On March 13, 2020, the Securities and Exchange Commission (SEC) announced that the staff of the SEC’s Division of Corporation Finance and the Division of Investment Management (Staff) have published guidance to assist public companies, investment companies, shareholders and other market participants in dealing with the impact of COVID-19 on upcoming annual shareholder meetings. The guidance clarifies how the Staff will view the obligations of companies under the federal securities laws when companies decide (1) to change the date, time or location of an annual meeting or (2) to conduct a “virtual” annual meeting through the internet or other electronic means to supplement an in-person meeting, also referred to as a “hybrid” meeting, or to conduct a virtual meeting in lieu of the company’s in-person meeting. The guidance also discusses the views of the Staff on presentation of shareholder proposals when the proponent cannot attend an in-person annual meeting.
The law of the state in which a company is organized generally requires the company to hold an annual meeting of its security holders, and to provide notice of the time and date of the meeting and the place where it will be held. Companies that solicit proxies to vote at the meeting from holders of a class of voting securities registered under Section 12 of the Securities Exchange Act of 1934 (Exchange Act) must comply with federal proxy rules, which require (among other things) the company to physically deliver and/or provide electronic access to the company’s proxy materials, such as the definitive proxy statement, proxy card and annual report.
The Staff guidance addresses only specific questions that may arise under federal proxy rules as a result of COVID-19 impacts. When considering changes in the date, time or location of its annual meeting, or adopting a virtual or hybrid annual meeting format, a company should remember that the company may need to review other legal, regulatory and practical considerations. These include state law requirements for notice and conduct of the meeting; requirements of the company’s charter, bylaws or other organizational documents; and stock exchange requirements.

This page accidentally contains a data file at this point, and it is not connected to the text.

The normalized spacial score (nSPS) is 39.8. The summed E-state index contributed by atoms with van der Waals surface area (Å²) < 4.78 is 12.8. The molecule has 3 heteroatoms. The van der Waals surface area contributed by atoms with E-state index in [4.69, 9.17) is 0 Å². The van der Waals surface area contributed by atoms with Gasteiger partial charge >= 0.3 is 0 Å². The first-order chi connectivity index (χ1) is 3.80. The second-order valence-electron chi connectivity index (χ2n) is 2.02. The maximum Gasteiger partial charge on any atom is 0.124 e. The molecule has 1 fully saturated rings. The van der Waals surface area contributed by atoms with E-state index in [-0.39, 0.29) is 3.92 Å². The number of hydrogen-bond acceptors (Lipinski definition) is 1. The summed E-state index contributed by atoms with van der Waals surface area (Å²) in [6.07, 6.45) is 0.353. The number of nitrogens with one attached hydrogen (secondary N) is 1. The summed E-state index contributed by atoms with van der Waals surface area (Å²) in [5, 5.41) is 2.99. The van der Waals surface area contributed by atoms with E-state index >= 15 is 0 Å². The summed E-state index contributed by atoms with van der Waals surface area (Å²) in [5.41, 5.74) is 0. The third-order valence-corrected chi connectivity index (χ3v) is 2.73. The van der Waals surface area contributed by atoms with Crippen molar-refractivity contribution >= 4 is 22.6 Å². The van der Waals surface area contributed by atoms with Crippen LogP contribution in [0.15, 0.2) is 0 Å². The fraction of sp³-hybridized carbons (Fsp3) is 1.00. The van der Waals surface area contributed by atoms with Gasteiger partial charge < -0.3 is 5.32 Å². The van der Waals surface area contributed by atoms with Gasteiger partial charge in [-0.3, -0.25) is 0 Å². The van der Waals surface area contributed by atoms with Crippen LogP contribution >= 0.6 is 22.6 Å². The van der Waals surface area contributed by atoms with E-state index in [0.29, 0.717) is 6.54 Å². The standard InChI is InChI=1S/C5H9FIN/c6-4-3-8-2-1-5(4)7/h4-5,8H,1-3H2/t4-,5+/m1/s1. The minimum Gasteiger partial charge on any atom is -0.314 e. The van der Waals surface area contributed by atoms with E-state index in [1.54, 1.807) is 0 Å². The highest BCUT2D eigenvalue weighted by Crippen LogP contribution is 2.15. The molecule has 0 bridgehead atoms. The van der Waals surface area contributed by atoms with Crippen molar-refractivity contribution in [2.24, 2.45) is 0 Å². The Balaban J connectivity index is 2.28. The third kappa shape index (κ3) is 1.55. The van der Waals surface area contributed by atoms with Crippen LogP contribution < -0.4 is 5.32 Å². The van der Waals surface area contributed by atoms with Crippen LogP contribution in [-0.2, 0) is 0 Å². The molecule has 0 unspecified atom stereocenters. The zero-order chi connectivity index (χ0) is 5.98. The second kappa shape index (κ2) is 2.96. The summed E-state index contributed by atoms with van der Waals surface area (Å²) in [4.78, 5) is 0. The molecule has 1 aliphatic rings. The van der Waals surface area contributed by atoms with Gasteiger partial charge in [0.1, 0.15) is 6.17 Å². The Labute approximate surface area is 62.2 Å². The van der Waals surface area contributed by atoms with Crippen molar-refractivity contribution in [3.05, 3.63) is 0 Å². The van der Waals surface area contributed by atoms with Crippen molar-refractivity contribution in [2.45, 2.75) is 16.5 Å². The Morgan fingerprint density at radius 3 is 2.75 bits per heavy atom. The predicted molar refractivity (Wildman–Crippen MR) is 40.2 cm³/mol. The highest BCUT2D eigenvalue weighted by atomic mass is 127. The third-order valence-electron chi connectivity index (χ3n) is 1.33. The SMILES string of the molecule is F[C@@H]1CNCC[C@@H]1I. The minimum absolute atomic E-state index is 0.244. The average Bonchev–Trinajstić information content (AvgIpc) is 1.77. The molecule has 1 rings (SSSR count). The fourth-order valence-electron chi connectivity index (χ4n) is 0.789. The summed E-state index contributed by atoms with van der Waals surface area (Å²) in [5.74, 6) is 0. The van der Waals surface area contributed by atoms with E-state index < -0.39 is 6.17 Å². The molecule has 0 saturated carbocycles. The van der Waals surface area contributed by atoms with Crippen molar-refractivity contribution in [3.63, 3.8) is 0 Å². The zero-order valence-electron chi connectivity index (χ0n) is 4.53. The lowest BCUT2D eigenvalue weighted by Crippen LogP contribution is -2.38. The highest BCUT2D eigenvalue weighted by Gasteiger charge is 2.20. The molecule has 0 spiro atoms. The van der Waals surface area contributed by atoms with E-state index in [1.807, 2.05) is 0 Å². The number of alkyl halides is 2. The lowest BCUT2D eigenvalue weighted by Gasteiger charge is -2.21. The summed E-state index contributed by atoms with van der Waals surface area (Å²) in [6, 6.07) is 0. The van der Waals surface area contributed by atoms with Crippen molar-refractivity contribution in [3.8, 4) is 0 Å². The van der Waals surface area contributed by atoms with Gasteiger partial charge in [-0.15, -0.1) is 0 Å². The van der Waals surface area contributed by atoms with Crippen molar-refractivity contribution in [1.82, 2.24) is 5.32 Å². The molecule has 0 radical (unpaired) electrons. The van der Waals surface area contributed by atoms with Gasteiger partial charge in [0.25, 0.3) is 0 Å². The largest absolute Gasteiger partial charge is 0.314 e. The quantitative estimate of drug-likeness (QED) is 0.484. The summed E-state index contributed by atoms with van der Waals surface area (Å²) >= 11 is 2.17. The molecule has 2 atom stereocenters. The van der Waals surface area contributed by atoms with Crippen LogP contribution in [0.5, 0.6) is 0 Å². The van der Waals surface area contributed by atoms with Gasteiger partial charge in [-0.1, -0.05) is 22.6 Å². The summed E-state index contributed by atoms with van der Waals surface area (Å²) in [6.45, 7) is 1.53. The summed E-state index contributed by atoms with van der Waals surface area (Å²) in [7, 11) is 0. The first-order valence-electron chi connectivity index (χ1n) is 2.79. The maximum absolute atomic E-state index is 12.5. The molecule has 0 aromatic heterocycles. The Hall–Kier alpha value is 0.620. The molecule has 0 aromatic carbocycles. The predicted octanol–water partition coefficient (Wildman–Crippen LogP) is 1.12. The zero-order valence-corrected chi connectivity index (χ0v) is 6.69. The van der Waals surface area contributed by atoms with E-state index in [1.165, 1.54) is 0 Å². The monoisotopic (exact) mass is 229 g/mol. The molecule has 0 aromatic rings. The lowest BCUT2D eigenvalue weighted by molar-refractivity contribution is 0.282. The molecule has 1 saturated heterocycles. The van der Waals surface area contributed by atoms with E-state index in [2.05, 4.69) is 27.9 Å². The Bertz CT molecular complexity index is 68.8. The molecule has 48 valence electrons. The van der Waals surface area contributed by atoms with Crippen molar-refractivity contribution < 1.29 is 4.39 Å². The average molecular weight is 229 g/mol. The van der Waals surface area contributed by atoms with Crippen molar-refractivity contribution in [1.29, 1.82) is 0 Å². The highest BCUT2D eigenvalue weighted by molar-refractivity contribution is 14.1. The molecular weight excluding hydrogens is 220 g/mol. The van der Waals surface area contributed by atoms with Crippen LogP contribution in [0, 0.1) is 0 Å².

If the company is considering a virtual-only meeting, it may also wish to consider the voting policies of proxy advisory services and investor groups. Glass Lewis, which has generally issued negative voting recommendations on directors who serve on the company’s governance committee unless the company makes specified disclosures that comply with the Glass Lewis proxy guidelines, has updated its position for this proxy season. In the case of companies that have already mailed their definitive proxy materials, Glass Lewis has reportedly indicated that it expects public disclosure that describes the rationale for the change and how shareholders can access and participate in the virtual meeting. ISS has historically not taken a position on virtual meetings, but companies moving to a virtual or hybrid meeting should consider disclosures similar to those outlined by the SEC and Glass Lewis.
Institutional and activist investors have historically opposed virtual-only meetings, but opposition to virtual-only meetings may be tempered this year in light of COVID-19 concerns. For example, the New York City Comptroller’s office, which oversees the City pension system’s large holdings, has historically opposed virtual-only meetings. However, The New York Times reported on March 13, 2020 that the Comptroller has said that the funds it oversees “will not take action against boards holding virtual-only annual meetings due to the coronavirus that disclose their rationale and affirm their commitment to holding in-person meetings in the future.” A representative of the Council of Institutional Investors has been reported as saying that “CII generally has opposed virtual-only shareholder meetings, in favor of a hybrid approach. Given coronavirus concerns, it is reasonable that some companies will go to virtual-only this spring. But we hope they will make it clear that this decision was one-off, and that they follow best practices for making any virtual meeting participatory.”
Change of Date, Time or Location of Annual Meeting
COVID-19 impacts, such as restrictions on travel or gatherings of groups, may result in a company changing the date, time or location of its annual meeting. The guidance describes how the Staff will view the company’s obligations under federal proxy rules when it makes these changes.